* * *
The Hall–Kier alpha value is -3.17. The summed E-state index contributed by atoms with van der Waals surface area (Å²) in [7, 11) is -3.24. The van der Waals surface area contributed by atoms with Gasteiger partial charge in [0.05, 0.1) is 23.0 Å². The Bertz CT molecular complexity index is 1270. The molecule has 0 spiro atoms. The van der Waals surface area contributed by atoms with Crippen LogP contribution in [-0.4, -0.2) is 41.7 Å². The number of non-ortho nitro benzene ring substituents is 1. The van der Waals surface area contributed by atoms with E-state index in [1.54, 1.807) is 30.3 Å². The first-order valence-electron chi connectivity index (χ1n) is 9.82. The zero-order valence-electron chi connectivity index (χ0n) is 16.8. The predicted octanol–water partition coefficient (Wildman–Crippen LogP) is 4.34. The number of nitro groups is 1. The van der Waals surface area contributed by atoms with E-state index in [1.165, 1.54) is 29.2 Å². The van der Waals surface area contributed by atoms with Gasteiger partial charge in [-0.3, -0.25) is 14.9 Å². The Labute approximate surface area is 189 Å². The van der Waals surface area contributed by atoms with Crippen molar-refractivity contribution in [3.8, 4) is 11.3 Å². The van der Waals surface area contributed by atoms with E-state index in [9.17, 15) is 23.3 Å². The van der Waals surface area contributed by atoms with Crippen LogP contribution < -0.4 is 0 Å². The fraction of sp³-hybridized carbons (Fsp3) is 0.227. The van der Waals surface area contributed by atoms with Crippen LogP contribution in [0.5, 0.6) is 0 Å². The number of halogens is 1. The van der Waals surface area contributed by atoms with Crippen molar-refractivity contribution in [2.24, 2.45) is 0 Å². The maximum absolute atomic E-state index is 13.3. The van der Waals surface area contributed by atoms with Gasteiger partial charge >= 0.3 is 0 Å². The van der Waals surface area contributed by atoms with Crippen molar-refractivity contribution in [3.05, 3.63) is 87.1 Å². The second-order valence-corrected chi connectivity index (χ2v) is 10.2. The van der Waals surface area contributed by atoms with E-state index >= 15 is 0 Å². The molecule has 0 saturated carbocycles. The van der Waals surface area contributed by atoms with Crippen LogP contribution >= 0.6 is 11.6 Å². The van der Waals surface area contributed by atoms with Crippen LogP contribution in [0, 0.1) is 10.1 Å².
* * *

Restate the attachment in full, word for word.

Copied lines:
The Hall–Kier alpha value is -3.17. The summed E-state index contributed by atoms with van der Waals surface area (Å²) in [7, 11) is -3.24. The van der Waals surface area contributed by atoms with Gasteiger partial charge in [0.05, 0.1) is 23.0 Å². The Bertz CT molecular complexity index is 1270. The molecule has 0 spiro atoms. The van der Waals surface area contributed by atoms with Crippen LogP contribution in [-0.4, -0.2) is 41.7 Å². The number of non-ortho nitro benzene ring substituents is 1. The van der Waals surface area contributed by atoms with E-state index in [1.54, 1.807) is 30.3 Å². The first-order valence-electron chi connectivity index (χ1n) is 9.82. The zero-order valence-electron chi connectivity index (χ0n) is 16.8. The predicted octanol–water partition coefficient (Wildman–Crippen LogP) is 4.34. The number of nitro groups is 1. The van der Waals surface area contributed by atoms with E-state index in [1.165, 1.54) is 29.2 Å². The van der Waals surface area contributed by atoms with Gasteiger partial charge in [-0.3, -0.25) is 14.9 Å². The Labute approximate surface area is 189 Å². The van der Waals surface area contributed by atoms with Crippen molar-refractivity contribution in [3.8, 4) is 11.3 Å². The van der Waals surface area contributed by atoms with E-state index in [9.17, 15) is 23.3 Å². The van der Waals surface area contributed by atoms with Crippen LogP contribution < -0.4 is 0 Å². The fraction of sp³-hybridized carbons (Fsp3) is 0.227. The van der Waals surface area contributed by atoms with Crippen LogP contribution in [0.5, 0.6) is 0 Å². The number of halogens is 1. The van der Waals surface area contributed by atoms with Crippen molar-refractivity contribution in [2.24, 2.45) is 0 Å². The maximum absolute atomic E-state index is 13.3. The van der Waals surface area contributed by atoms with Gasteiger partial charge >= 0.3 is 0 Å². The van der Waals surface area contributed by atoms with Crippen molar-refractivity contribution in [3.05, 3.63) is 87.1 Å². The second-order valence-corrected chi connectivity index (χ2v) is 10.2. The van der Waals surface area contributed by atoms with E-state index >= 15 is 0 Å². The molecule has 0 saturated carbocycles. The van der Waals surface area contributed by atoms with Crippen LogP contribution >= 0.6 is 11.6 Å². The van der Waals surface area contributed by atoms with Crippen LogP contribution in [0, 0.1) is 10.1 Å².